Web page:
Lena Waithe talks Denise’s coming out in the second season of Master of None and where she wants queer storytelling to go from here.
One of Master of None‘s best qualities remains how open it is in telling honest stories. Now in its second season, Netflix’s comedy explores the loneliness of online dating and processing emotions after a break-up. Since it doesn’t follow a particularly linear structure, you sometimes don’t know what you’re going to get. One of the best surprises to emerge is Denise’s (Lena Waithe) coming out in “Thanksgiving.”
Any time Lena Waithe appears, she warms up the screen. She doesn’t have to do much other than raise an eyebrow or shoot a retort back to Aziz Ansari’s Dev, and she captures a laugh. “Thanksgiving,” however, is a different story. For the first time, we see Denise’s vulnerable place as she struggles to come out to her mother, played by the great Angela Bassett. Coming out stories are not new to the LGBT canon, but Waithe’s episode (which she wrote) is a breath of fresh air.
Returning for Round Two
Master took a considerable break between the first and second season. Not only did the audience miss the show, but the cast and creative force were eager to return. Waithe was able to keep herself busy during the time off.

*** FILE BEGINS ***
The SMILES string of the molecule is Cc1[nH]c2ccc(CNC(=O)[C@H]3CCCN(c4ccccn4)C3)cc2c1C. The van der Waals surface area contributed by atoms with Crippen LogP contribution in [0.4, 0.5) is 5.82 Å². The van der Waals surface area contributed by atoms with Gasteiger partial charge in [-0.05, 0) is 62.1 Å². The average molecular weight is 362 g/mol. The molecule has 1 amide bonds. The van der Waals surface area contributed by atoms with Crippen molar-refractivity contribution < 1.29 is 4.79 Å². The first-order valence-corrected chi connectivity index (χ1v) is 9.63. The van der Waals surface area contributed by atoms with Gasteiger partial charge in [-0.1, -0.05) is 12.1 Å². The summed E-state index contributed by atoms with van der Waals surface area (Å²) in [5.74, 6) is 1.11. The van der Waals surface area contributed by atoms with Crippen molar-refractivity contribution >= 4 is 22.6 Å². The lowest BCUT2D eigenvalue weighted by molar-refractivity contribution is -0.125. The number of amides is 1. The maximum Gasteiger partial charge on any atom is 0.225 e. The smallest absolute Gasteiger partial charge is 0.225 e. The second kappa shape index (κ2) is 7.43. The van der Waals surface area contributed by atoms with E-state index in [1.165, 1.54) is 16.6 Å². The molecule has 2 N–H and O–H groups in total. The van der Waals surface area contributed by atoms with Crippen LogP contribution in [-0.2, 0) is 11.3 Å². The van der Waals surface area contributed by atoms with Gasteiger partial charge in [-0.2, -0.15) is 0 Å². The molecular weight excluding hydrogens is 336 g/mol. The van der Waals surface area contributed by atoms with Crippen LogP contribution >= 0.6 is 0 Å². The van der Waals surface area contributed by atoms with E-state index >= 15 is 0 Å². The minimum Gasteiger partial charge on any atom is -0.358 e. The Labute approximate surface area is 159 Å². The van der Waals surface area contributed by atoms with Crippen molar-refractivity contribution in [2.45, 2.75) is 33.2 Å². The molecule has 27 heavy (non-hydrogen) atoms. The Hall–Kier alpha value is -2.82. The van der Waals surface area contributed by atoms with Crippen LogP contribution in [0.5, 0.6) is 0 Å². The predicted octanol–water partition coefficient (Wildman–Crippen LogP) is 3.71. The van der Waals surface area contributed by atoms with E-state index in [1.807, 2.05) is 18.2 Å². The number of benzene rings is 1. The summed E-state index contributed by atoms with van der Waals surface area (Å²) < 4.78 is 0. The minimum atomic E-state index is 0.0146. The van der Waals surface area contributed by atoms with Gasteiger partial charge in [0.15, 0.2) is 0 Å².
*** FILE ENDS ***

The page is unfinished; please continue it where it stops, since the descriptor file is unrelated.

“I know! It was a bit of a break. The funny thing is that a lot of us have other jobs. Some of us are writers, so when we weren’t on Master, we were in a writer’s room which is also our safe space. It’s fun to do, so when we do get the call to come to New York, we get to go out there and take a break from our daily grinds and play and have fun. I got to do some writing this season, but it was great to be back with Aziz. It feels good to bring those characters back and get the reaction.”
Inviting You to “Thanksgiving”
According to Waithe, the process of creating this episode came very naturally. The writers weren’t just sitting around a table pitching ideas to one another, but the themes came from a very personal place.
You can feel the honesty in all of the dialogue and the chemistry of the actors in this particular episode.